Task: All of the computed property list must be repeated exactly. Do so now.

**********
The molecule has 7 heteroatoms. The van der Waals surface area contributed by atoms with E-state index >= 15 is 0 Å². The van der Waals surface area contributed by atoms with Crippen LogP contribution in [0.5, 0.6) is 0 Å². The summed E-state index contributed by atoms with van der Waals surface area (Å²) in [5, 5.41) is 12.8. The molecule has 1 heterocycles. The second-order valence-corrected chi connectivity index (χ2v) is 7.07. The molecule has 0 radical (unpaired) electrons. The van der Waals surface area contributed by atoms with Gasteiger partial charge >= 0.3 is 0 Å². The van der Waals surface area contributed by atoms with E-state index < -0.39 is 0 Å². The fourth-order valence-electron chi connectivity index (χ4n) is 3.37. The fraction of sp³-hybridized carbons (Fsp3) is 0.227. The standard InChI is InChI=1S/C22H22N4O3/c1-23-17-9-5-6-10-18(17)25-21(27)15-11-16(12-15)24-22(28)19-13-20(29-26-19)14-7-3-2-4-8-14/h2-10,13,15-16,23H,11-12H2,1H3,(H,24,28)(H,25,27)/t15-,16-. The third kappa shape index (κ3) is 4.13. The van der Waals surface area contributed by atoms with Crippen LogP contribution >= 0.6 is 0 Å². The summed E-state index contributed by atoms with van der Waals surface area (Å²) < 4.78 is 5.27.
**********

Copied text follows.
The molecule has 7 heteroatoms. The van der Waals surface area contributed by atoms with E-state index >= 15 is 0 Å². The van der Waals surface area contributed by atoms with Crippen LogP contribution in [0.5, 0.6) is 0 Å². The summed E-state index contributed by atoms with van der Waals surface area (Å²) in [5, 5.41) is 12.8. The molecule has 1 heterocycles. The second-order valence-corrected chi connectivity index (χ2v) is 7.07. The molecule has 0 radical (unpaired) electrons. The van der Waals surface area contributed by atoms with Gasteiger partial charge >= 0.3 is 0 Å². The van der Waals surface area contributed by atoms with E-state index < -0.39 is 0 Å². The fourth-order valence-electron chi connectivity index (χ4n) is 3.37. The fraction of sp³-hybridized carbons (Fsp3) is 0.227. The standard InChI is InChI=1S/C22H22N4O3/c1-23-17-9-5-6-10-18(17)25-21(27)15-11-16(12-15)24-22(28)19-13-20(29-26-19)14-7-3-2-4-8-14/h2-10,13,15-16,23H,11-12H2,1H3,(H,24,28)(H,25,27)/t15-,16-. The third kappa shape index (κ3) is 4.13. The van der Waals surface area contributed by atoms with Crippen LogP contribution >= 0.6 is 0 Å². The summed E-state index contributed by atoms with van der Waals surface area (Å²) < 4.78 is 5.27.